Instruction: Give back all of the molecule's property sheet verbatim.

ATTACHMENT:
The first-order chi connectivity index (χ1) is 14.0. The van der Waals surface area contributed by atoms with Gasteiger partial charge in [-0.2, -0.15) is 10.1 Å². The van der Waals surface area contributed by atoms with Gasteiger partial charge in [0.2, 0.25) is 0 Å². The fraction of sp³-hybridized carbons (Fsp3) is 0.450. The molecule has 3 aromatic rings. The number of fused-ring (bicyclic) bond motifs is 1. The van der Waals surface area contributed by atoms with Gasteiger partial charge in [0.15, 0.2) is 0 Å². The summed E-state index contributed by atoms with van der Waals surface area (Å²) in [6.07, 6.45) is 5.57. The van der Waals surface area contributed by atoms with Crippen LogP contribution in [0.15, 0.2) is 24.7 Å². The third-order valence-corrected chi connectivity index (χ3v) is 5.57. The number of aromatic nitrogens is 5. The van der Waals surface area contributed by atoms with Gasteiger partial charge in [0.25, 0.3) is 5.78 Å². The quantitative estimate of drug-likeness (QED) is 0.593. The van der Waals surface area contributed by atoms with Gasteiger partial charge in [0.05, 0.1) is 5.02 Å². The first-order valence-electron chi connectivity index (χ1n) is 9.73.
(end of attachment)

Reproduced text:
The first-order chi connectivity index (χ1) is 14.0. The van der Waals surface area contributed by atoms with Gasteiger partial charge in [-0.2, -0.15) is 10.1 Å². The van der Waals surface area contributed by atoms with Gasteiger partial charge in [0.2, 0.25) is 0 Å². The fraction of sp³-hybridized carbons (Fsp3) is 0.450. The molecule has 3 aromatic rings. The number of fused-ring (bicyclic) bond motifs is 1. The van der Waals surface area contributed by atoms with Gasteiger partial charge in [0.15, 0.2) is 0 Å². The summed E-state index contributed by atoms with van der Waals surface area (Å²) in [6.07, 6.45) is 5.57. The van der Waals surface area contributed by atoms with Crippen LogP contribution in [0.15, 0.2) is 24.7 Å². The third-order valence-corrected chi connectivity index (χ3v) is 5.57. The number of aromatic nitrogens is 5. The van der Waals surface area contributed by atoms with Gasteiger partial charge in [0.25, 0.3) is 5.78 Å². The quantitative estimate of drug-likeness (QED) is 0.593. The van der Waals surface area contributed by atoms with Gasteiger partial charge in [0.05, 0.1) is 5.02 Å². The first-order valence-electron chi connectivity index (χ1n) is 9.73.